TheEmployment Control Framework‘. As mentioned here yesterday, the Higher Education Authority has told the higher education institutions that there is to be a general embargo on appointments, contract renewals and promotions in the sector, with some exceptions – but all such exceptions would require individual approval by the HEA. Discussions between the Irish Universities Association and the HEA are expected to take place on this; but if the ‘framework’ survives intact it could fundamentally alter the nature of higher education in Ireland.

• Establishment of an ‘innovation taskforce.’ The announcement of this initiative was made last week; it is ostensibly a product of TCD’s and UCD’s ‘innovation alliance’, and the heads of both institutions (along with various others with associations with these colleges) are on the taskforce, which is to be chaired by Dermot McCarthy, Secretary General of the Department of the Taoiseach. The terms of reference focus on the translation of research funding into high value jobs. Given the suspicions aroused initially by the TCD-UCD alliance, this taskforce will probably be watched with some care.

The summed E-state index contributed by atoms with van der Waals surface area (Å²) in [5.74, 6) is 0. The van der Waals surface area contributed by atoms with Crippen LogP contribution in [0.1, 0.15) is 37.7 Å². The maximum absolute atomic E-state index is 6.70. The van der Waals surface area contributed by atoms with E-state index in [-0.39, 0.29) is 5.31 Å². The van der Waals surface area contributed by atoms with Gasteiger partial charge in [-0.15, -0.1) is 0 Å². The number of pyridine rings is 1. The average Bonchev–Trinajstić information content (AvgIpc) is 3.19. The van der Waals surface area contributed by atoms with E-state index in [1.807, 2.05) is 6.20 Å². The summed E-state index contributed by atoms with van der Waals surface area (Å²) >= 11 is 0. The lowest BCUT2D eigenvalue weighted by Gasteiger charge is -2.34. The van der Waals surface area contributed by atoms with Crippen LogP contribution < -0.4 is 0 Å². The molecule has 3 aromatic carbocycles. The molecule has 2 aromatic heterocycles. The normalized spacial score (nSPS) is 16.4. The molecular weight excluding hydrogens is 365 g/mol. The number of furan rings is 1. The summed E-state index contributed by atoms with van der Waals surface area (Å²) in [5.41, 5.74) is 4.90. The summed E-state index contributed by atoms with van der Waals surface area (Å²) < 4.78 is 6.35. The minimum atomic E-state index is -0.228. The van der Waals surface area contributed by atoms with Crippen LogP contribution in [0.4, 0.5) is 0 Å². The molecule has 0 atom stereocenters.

• The Minister’s ‘forensic audit’ of higher education. This was announced by the Minister almost a year ago, and is being conducted by the Comptroller and Auditor-General. What the ultimate purpose may be is not entirely clear.